Car review: Michigan Missile

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Car review: Michigan Missile

The all-American Cadillac gives its beastly ATS-V mild tweaks to help it keep with the times

By George Kuruvilla

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Published: Sun 12 Nov 2017, 4:45 PM

For a good part of the last few decades, BMW has ruled the performance car roost with its M3 coupe. Rivals from the world over, especially from Germany, have tried to take it down, but with little luck. Recently, we picked up the 2017 Cadillac ATS-V Coupe and something told us we may be in for a surprise - a new world order, perhaps? Let's take a closer look!

This built-in-Michigan linchpin is part of Cadillac's expanding V-Series. It is the baby brother to the original bad boy, the CTS-V, and is the smallest and lightest V-Series coupe ever. From the first drive of the ATS sedan in 2012, we've always thought of this to be a compact sedan with "cutting edge" design, and aesthetic balance. The coupe, which arrived a while later, shared similar impressions. And in all honesty, there is nothing quite like a Cadillac on the roads. It has that presence that separates you from the crowd, without an oversized rear spoiler or fluorescent paintjob.
They have done a near-perfect job of turning this civil coupe into something that shamelessly flaunts its performance credentials while somehow comfortably flying under the radar of law enforcements. It's got it all, from revised fascias and front fenders, to the hood, rear spoiler and rocker moldings - and every part has been designed to either contribute to lift reduction, enhance cooling or improve aero management. It certainly is a mean machine from all angles. And you got to love the duckbill spoiler and the conspicuous quad exhausts that go with it. More brownie points to Cadillac for dressing most of it up in carbon fibre.
It's got sporty 18-inch wheels that are wrapped with sticky Michelin Pilot Super Sport tyres. These low-mass wheels not only help reduce un-sprung weight for greater agility and a more direct feel to steering inputs, but fill those wheel wells perfectly.
From an aesthetic point of view, the ATS-V Coupe does come across as edgier and probably more appealing than the BMW M3, but I must say that it has lost some of its newness over the years.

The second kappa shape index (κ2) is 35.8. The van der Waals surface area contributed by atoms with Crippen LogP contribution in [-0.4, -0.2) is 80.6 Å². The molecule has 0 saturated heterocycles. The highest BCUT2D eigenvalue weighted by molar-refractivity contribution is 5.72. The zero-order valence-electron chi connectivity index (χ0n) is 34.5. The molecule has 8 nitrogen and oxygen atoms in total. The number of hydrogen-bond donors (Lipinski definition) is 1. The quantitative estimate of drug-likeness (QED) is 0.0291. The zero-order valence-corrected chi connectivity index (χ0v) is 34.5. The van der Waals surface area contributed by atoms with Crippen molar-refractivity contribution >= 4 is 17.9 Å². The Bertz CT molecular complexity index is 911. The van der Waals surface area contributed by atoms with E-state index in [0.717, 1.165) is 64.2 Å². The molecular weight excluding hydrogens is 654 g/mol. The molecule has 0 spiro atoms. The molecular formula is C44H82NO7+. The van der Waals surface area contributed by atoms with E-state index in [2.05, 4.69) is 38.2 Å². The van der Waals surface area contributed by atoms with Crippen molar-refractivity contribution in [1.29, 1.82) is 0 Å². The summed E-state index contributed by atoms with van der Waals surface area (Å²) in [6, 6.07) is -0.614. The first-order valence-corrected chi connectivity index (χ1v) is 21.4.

Climb aboard the cockpit and you find that signature ATS interior with elegant architecture finished mostly in dark-toned piano-finish plastics. And it's the lavish incorporation of genuine materials like real leather, metal and carbon fibre that gives it that premium look and feel. But there isn't much to separate it from its lesser sibling, so that's a bit of a bummer! The steering wheel is still a perfect tool to steer around town or track, thanks to its 3-spoke design and chunkiness. Behind that is a 5.7-inch, three-window instrument panel cluster display, with V-Series graphics and distinctive gauge readouts. The seating position is rather good, thanks to the unique 16-way-adjustable RECARO front seats.
The rear quarters, can be reached through a "crevice" found between the slanted front seat and door cavity and it requires some contortion to get in. As for space back, while the work 'adequate' may be used, it isn't the most comfortable.
The Cadillac User Experience or CUE system has evolved over time with improved touch sensitivity, but let's be honest - some rivals make better units.

This first-generation ATS-V gets a mighty twin-turbo 3.6-litre V6 that makes 464 horses at 5,850rpm and 601Nm of torque at the crank at 3,500rpm. Just to get things in perspective, those figures would put this coupe in supercar territory a decade ago.
It is matched to a 6-speed manual transmission - with Active Rev Match and a no-lift shifting feature that lets you shift while you keep your right foot planted. Our test car, however, came with a paddle-shift 8-speed automatic transmission. It's not a dual-clutch variety, just a regular torque convertor. But you do get Launch Control and it's quick to shift for the most part.